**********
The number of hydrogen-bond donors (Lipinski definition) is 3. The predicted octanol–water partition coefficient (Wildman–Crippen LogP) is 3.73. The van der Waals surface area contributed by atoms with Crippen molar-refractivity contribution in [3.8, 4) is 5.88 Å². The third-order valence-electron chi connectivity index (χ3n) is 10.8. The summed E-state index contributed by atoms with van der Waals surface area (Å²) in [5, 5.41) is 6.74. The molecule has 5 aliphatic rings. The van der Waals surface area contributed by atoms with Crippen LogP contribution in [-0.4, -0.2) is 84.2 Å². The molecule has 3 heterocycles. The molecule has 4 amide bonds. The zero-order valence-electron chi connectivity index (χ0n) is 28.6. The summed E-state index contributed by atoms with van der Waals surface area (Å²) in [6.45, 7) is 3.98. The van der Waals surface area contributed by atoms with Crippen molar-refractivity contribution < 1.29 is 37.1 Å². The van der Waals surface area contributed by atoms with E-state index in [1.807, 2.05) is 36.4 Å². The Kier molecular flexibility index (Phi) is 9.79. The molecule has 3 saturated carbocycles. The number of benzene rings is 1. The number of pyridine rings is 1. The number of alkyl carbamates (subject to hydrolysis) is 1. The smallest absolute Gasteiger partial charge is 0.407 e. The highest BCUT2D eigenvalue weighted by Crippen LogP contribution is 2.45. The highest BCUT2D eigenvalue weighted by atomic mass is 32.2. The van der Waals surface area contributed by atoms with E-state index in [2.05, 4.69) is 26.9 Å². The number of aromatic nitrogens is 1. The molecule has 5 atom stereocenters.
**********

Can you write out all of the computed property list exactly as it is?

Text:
The number of hydrogen-bond donors (Lipinski definition) is 3. The predicted octanol–water partition coefficient (Wildman–Crippen LogP) is 3.73. The van der Waals surface area contributed by atoms with Crippen molar-refractivity contribution in [3.8, 4) is 5.88 Å². The third-order valence-electron chi connectivity index (χ3n) is 10.8. The summed E-state index contributed by atoms with van der Waals surface area (Å²) in [5, 5.41) is 6.74. The molecule has 5 aliphatic rings. The van der Waals surface area contributed by atoms with Crippen LogP contribution in [-0.4, -0.2) is 84.2 Å². The molecule has 3 heterocycles. The molecule has 4 amide bonds. The zero-order valence-electron chi connectivity index (χ0n) is 28.6. The summed E-state index contributed by atoms with van der Waals surface area (Å²) in [6.45, 7) is 3.98. The van der Waals surface area contributed by atoms with Crippen molar-refractivity contribution < 1.29 is 37.1 Å². The van der Waals surface area contributed by atoms with E-state index in [1.807, 2.05) is 36.4 Å². The Kier molecular flexibility index (Phi) is 9.79. The molecule has 3 saturated carbocycles. The number of benzene rings is 1. The number of pyridine rings is 1. The number of alkyl carbamates (subject to hydrolysis) is 1. The smallest absolute Gasteiger partial charge is 0.407 e. The highest BCUT2D eigenvalue weighted by Crippen LogP contribution is 2.45. The highest BCUT2D eigenvalue weighted by atomic mass is 32.2. The van der Waals surface area contributed by atoms with E-state index in [2.05, 4.69) is 26.9 Å². The number of aromatic nitrogens is 1. The molecule has 5 atom stereocenters.